What is the Endocannabinoid System?

The endocannabinoid system (ECS) is an internal communications system that regulates important functions like sleep, mood, appetite, memory, reproduction, and fertility. One of the most important roles it plays is to help keep our internal processes in balance.

The ECS is made up of three components:  

  1. Endocannabinoids
  2. A network of cellular receptors (CB1 and CB2 receptors)
  3. Enzymes that break down cannabinoids and endocannabinoids


The word endogenous means grown from within. That is why cannabinoids that occur naturally in humans and animals are called endogenous cannabinoids, or endocannabinoids.  

An example of an endocannabinoid is Anandamide. Anandamide was first isolated in 1992 and is named after the Sanskrit word, ananda, which means bliss or joy. Anandamide has been referred to as the Bliss Molecule due to its calming and mood enhancing effects.

It was recently discovered that anandamide is responsible for the euphoric feeling, known as “runners high,” that people can experience during, or immediately after, their runs or workouts.7

It had previously been thought that runner’s high was caused by an increased production of endorphins.

How the ECS Functions

The cannabinoids we consume when we enjoy cannabis – along with the endocannabinoids within us – interact with enzymes and the network of cellular receptors (CB1 & CB2) that are part of our ECS.

For example, the fatty acid amide hydrolase (FAAH) works to break down endocannabinoids created by our bodies, but it cannot break down THC. So, when someone enjoys cannabis, THC is able to attach to the CB1 receptor in their brain and they experience the euphoric sensation of feeling high. 

Compare this to when someone ingests CBD. It’s been discovered, however, that CBD can inhibit FAAH from breaking down anandamide. By doing so, CBD enables the anandamide in our systems to attach to our CB1 receptors – which can result in a calming effect. This is one reason why CBD has shown promise in helping to alleviate anxiety.8

Achieving Homeostasis Is About More Than Just THC

An often-overlooked element in helping to unlock the therapeutic power of our endocannabinoid system is finding the right balance of cannabinoids and terpenes.

Terpenes are aromatic compounds naturally produced in plants. Terpenes are what give plants like jasmine, lemongrass, and cannabis their distinct aroma. Terpenes are bioactive, and depending on their concentration and how a person uses them, they can offer potential health benefits. 

The Entourage Effect – It’s All About Synergy

When you combine the right cannabinoids and terpenes for your endocannabinoid system, it can create a synergetic effect known as The Entourage Effect– which can provide you with a more complete cannabis experience.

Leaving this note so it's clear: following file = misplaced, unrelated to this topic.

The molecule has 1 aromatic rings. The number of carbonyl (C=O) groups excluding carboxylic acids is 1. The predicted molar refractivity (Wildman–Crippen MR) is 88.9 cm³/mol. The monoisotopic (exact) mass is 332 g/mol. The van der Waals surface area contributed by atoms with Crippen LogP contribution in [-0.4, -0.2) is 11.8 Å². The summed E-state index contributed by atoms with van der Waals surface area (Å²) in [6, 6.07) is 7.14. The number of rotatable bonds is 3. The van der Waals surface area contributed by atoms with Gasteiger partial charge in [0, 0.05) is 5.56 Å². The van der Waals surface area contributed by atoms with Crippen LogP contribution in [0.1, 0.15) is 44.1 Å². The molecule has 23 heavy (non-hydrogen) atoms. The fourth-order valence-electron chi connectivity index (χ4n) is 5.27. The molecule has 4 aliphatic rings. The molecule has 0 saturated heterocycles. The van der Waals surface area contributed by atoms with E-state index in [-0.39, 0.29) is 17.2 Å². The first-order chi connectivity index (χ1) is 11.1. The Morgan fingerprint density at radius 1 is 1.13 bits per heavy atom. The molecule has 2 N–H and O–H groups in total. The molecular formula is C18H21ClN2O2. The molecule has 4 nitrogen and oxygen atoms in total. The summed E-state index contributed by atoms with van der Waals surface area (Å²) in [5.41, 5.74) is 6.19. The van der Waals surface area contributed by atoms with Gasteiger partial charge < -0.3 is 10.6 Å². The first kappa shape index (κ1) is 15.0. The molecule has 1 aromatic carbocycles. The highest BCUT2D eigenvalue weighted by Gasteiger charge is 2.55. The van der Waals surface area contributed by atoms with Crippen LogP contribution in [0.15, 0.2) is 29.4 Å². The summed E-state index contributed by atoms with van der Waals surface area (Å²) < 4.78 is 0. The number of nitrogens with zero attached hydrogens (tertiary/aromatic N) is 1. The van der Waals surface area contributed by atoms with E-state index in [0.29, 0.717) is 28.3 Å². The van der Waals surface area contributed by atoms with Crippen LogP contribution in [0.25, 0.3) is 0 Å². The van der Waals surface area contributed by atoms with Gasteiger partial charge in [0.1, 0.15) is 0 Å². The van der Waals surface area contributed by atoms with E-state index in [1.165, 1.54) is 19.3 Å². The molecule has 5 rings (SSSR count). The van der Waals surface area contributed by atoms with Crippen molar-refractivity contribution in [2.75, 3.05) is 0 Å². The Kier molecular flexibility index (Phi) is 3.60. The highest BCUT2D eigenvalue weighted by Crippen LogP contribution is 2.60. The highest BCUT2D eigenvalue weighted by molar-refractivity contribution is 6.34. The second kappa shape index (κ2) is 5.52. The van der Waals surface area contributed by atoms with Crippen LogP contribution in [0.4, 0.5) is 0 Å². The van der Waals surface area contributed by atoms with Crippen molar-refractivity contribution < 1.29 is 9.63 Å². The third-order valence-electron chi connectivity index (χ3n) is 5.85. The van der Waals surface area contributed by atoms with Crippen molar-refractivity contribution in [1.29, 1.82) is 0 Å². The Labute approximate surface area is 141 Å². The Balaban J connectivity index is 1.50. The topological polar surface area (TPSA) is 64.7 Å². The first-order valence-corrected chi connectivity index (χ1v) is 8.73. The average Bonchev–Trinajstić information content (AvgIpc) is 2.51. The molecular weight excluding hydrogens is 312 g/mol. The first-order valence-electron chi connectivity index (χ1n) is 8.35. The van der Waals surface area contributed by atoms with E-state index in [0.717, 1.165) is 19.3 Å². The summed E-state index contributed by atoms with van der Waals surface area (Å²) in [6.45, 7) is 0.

Bloom Medicinals understands this and it’s the foundation of what sets us apart from other businesses. 

That is why we invite all of our patients to take advantage of our complimentary patient consultations. During this one-on-one consultation, our Patient Care Specialists will take the time to get to know you and your specific needs. By doing so, we could help you identify the cannabis products with the cannabinoid and terpene profiles that are best for you. 

Our commitment to cannabis education is one reason why we’re concerned when we hear stories of people turning to cannabis alternatives as an effort to circumvent laws and regulations in their state. 

One example of this is delta-8 THC. 

What is Delta-8 THC?

As we mentioned earlier, delta-9-tetrahydrocannabinol (THC) is the primary psychoactive compound naturally found in cannabis. Delta-9 THC is just one of more than 100 cannabinoids found in the plant.

Delta-8 THC is another one of those cannabinoids. Delta-8 THC can have psychoactive effects similar to delta-9 THC. The thing is, delta-8 does not occur in significant amounts in the plant naturally.

That’s why delta-8 concentrates are extracted from CBD that’s derived from hemp. Since it is derived from hemp, delta-8-THC is considered to be legal by the Federal Government and can be purchased at convenience stores and gas stations.

According to the U.S. Food & Drug Administration (FDA), “the natural amount of delta-8 THC in hemp is very low, and additional chemicals are needed to convert  other cannabinoids like CBD into Delta-8 THC (ie., synthetic conversion).” 9

A couple of concerns the FDA has shared about delta-8 THC include:

  • Delta-8 THC products have not been evaluated or approved by the FDA for safe use
  • The FDA has received adverse event reports involving Delta-8 THC products 
  • The synthetic conversion required could result in the use of unsafe chemicals  
  • Delta-8 products expose consumers to much higher levels of the substance than occur naturally in hemp

Why Not Put Hundreds of Cannabinoids to Work for You?

Besides the concerns shared by the FDA, another downfall of  Delta-8 THC products is that they focus exclusively on just one cannabinoid – and at much higher levels than nature intended.

Most would agree that putting the power of more than 100 naturally occurring cannabinoids and terpenes to work for you seems like a more practical and sustainable way to achieve the quality of life enhancements that are possible with cannabis. 

Live in a State with a Bloom Dispensary?

If you live in a state with a Bloom dispensary, we invite you to take advantage of our complimentary patient consultations.

During this consultation, our Patient Care Specialists will take the time to get to know you, so we can help you identify the cannabis products with the cannabinoid and terpene profiles that are best for you. 

Take the first step toward a better quality of life and schedule your free consultation today.

Consultations available by phone, in-person, or online.

If you enjoyed what you read, make sure to check out the Cannabis Education Section of our site that features our Medical Marijuana Strains Guide and helpful information on Medical Marijuana Products.

  1. Where Does Weed Come From? A New Study Suggests East Asia.
  2. Hemp and Our Founding Fathers | World History
  3. https://www.ncbi.nlm.nih.gov/
  4. The Mysterious History Of ‘Marijuana’ : Code Switch : NPR
  5. Can You Overdose on Marijuana? Separating Myth from Fact
  6. 0.3%, the Magic Number: What This THC Threshold Is All About | Pure Craft
  7. New Brain Effects behind “Runner’s High” – Scientific American
  8. What Is the Endocannabinoid System?
  9. 5 Things to Know about Delta-8 Tetrahydrocannabinol – Delta-8 THC | FDA